The annexation of Crimea by Russian Federation in early 2014 led to a rise of violent activities and human right violations, restrictions on freedoms of expression, peaceful assembly, association, religion or belief.

Almost all religious communities in Crimea have faced attacks, restrictions or other challenges apart from the Orthodox Church of the Moscow Patriarchate.

In March 2014, Rabbi Mikhail Kapustin of Simferopol was forced to flee Crimea after denouncing Russian actions. His synagogue was defaced by a swastika, and the following month vandals defaced Sevastopol’s monument to 4,200 Jews murdered by the Nazis in July 1942.

Christian churches and leaders not affiliated with the Moscow Patriarchate have also faced abuse and violence. Those within the Ukrainian Orthodox Patriarchate in Crimea have endured mob and arson attacks. By late 2014, clergy without Russian citizenship, including Greek and Roman Catholics as well as Kyiv Patriarchate clergy, were forced into exile. The home of the Kyiv Patriarchate’s Bishop of Simferopol and Crimea was burned down.

Throughout 2015 individuals and religious minorities faced raids, detentions and prosecutions, fines, religious literature seizures, government surveillance, expulsions of invited foreign religious leaders, unilateral cancellation of property rental contracts and obstructions to regaining places of worship confiscated in the Soviet period through “anti-extremism” laws. Among those who suffered first were, Muslim Crimean Tatar homes, mosques, schools, and Kingdom Halls of the Jehovah’s Witnesses. Members of these religious organisations were detained and fined for possessing their religious literature.

In order to preserve legal status, Russian authorities ordered religious organisations in Crimea to re-register. Only around 1 percent of communities which had state registration under Ukrainian law have succeeded in gaining the compulsory and costly Russian re-registration. Those which did not obtain the new registration status lost their right to open bank accounts, own property, invite foreign guests, and publish literature.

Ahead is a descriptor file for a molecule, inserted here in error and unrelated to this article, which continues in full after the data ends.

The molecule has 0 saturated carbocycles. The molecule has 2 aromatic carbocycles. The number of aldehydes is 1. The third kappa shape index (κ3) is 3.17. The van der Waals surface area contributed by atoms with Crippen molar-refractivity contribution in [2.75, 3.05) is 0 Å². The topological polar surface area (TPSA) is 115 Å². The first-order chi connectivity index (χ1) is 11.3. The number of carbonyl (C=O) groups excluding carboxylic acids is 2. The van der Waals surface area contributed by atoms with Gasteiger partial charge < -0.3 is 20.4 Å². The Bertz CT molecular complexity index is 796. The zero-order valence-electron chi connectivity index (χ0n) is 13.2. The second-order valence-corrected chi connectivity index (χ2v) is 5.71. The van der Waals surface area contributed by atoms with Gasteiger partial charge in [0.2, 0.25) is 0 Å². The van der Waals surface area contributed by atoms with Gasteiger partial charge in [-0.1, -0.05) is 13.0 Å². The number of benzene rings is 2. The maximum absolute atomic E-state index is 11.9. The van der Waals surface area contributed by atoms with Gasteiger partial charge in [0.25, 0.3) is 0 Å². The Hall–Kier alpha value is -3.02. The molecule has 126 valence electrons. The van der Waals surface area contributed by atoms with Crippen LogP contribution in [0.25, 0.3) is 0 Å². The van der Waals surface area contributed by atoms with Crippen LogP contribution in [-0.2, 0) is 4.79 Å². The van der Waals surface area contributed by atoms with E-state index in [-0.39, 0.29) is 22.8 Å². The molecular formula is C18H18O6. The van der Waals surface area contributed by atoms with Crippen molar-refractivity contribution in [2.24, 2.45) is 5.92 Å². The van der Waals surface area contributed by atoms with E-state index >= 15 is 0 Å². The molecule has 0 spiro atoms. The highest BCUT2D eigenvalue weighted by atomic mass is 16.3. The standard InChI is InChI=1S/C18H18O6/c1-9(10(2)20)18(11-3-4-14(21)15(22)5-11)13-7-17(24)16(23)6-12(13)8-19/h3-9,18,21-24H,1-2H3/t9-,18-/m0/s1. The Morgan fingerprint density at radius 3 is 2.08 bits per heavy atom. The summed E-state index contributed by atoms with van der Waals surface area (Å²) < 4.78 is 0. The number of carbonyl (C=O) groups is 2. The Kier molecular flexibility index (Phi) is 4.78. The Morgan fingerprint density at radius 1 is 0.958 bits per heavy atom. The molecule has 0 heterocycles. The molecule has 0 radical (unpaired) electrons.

Occupied territories of the East

Religion is used as a ground for persecution, torture and even murder of clergy and believers in the self-proclaimed Donetsk People’s Republic and Luhansk People’s Republic. The conflict in the East has significantly increased tensions between branches of the Eastern Orthodox Church.

Numerous temples and places of worship in the Donbas were confiscated and retained under control of the separatists: Jehovah’s Witness, Evangelical, and Pentecostal houses of worship and schools, a complex of buildings of the Donetsk Christian University, a building of the “Word of Life”, Bible Institute (100 Tkachenko str., Donetsk). These premises are also often used as military facilities. <>

In April 2014 the pro-Russian separatists ordered Jewish people who are residing in the East of Ukraine to register. For this purpose they were asked to provide a list of property they own and to pay registration fee.